What does the COVID-19 pandemic mean for the decade ahead? What vulnerabilities has it exposed? What trends is it accelerating? And what must business address as it builds back better from this crisis?
Predicting the future in any detail is hard at the best of times, but in the middle of a pandemic, it actually might become easier - even though volatility has increased dramatically, our focus and options have necessarily narrowed. Existing vulnerabilities have been tangibly and tragically exposed - here in Geneva in Switzerland, one of the richest corners of the world, we have seen thousands queuing for hours each week to receive emergency basic supplies. Full or partial lockdown measures were affecting almost 2.7 billion workers in early April - four in five of the world's workforce. And we are yet to see how poorer parts of the world will cope with the wild spread of COVID-19. We know that our future will be dominated by first managing the pandemic and then recovering from the destruction it has caused.
All around the world, the virus is revealing the fragility of human life, our public health systems, supply chains, economies, international institutions and alliances. Business cannot be successful without these things being in place: it requires healthy (and educated) employees and customers; it needs all corners of economies and supply chains to be efficient and resilient; it requires a level and open global playing field. If we are to truly recover from COVID-19, then it will not be about putting things back together to how they were - we need to build back better and address these deep systemic vulnerabilities that have been allowed to develop over the last decades.
So what are the main challenges ahead and how will business navigate them?
Our Vision 2050 Refresh team has been working to understand the underlying forces shaping the next ten years, how these are likely to interact with one another, and how COVID-19 is changing the picture. Last week we released two interim Vision 2050 Refresh outputs in support of our COVID-19 Response Program. Created in partnership with Volans and WBCSD members, we are pleased to share these Vision 2050 issue briefs: Macrotrends & Disruptions shaping 2020-2030 and The consequences of COVID-19 for the decade ahead . Understanding the existing trends, challenges and opportunities being exposed, influenced, and accelerated by the pandemic is critical to the development of recovery strategies in line with our Vision of 9+ billion people, living well, within planetary boundaries.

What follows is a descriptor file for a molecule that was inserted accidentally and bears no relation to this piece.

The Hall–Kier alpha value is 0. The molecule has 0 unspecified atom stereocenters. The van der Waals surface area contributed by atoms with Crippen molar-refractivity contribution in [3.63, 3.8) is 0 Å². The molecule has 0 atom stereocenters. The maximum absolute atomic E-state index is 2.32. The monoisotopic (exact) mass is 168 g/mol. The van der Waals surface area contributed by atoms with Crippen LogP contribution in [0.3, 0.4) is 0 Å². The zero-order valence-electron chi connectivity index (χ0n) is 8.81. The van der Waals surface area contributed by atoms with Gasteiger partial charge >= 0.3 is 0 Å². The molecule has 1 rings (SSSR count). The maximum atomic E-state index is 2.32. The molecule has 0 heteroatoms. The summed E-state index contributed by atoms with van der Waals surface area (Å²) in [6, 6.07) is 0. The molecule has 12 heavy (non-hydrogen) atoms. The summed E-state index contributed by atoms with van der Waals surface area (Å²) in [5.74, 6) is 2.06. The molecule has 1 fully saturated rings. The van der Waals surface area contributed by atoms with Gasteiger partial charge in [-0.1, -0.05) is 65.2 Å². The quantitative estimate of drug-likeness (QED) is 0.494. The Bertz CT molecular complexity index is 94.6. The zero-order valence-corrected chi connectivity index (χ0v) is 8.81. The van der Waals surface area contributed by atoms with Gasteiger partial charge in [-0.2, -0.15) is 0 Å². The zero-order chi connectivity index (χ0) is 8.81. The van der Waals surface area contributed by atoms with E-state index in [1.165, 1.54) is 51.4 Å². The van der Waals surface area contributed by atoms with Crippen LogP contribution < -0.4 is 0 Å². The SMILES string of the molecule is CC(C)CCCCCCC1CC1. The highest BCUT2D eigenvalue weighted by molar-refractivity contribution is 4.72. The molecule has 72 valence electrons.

How business responds to COVID-19 will undoubtedly shape the decade to come. These issue briefs provide a basis for constructive conversations about what needs to be done and the environment we are going to be doing it in. I consider them a must-read for all business leaders.
At WBCSD, we will leverage this thorough work going forward, most notably by using it as the foundation for a CEO Guide to Building Back Better that will be published in the coming months.
Further support for business navigating the crisis
As part of our COVID-19 Response Program, we are focusing on identifying risks and vulnerabilities within the Vital Supply Chains Resilience - Food System Security project to develop a narrative on immediate and long-term food system change required in response to COVID-19. Moreover, Return to New Normal scenarios are being developed for Business Recovery and Employee Health. To support solutions to these challenges, we are hosting a series of webinars with Baker McKenzie. More info on the webinars and the details of the Response Program projects is available here.
Moreover, we expanded our analysis of WBCSD member performance and have seen sustainable companies continuing to outperform the broader market during this crisis. This analysis, and the very insightful conversations we had with our members this week, increases our confidence in going ahead with our plans to accelerate changes in our WBCSD membership criteria. Following the helpful feedback from members, we will now work on refining the proposed changes so we are ready to put the additional criteria forward for WBCSD's ExCo for their recommendation to the October AGM.
As parts of the world start opening up, we aren't out of woods yet: the COVID-19 crisis is to stay with us for the foreseeable future. Continued collective business leadership is vital to stay the course to use this year to make the 2020s the decade of positive and lasting change.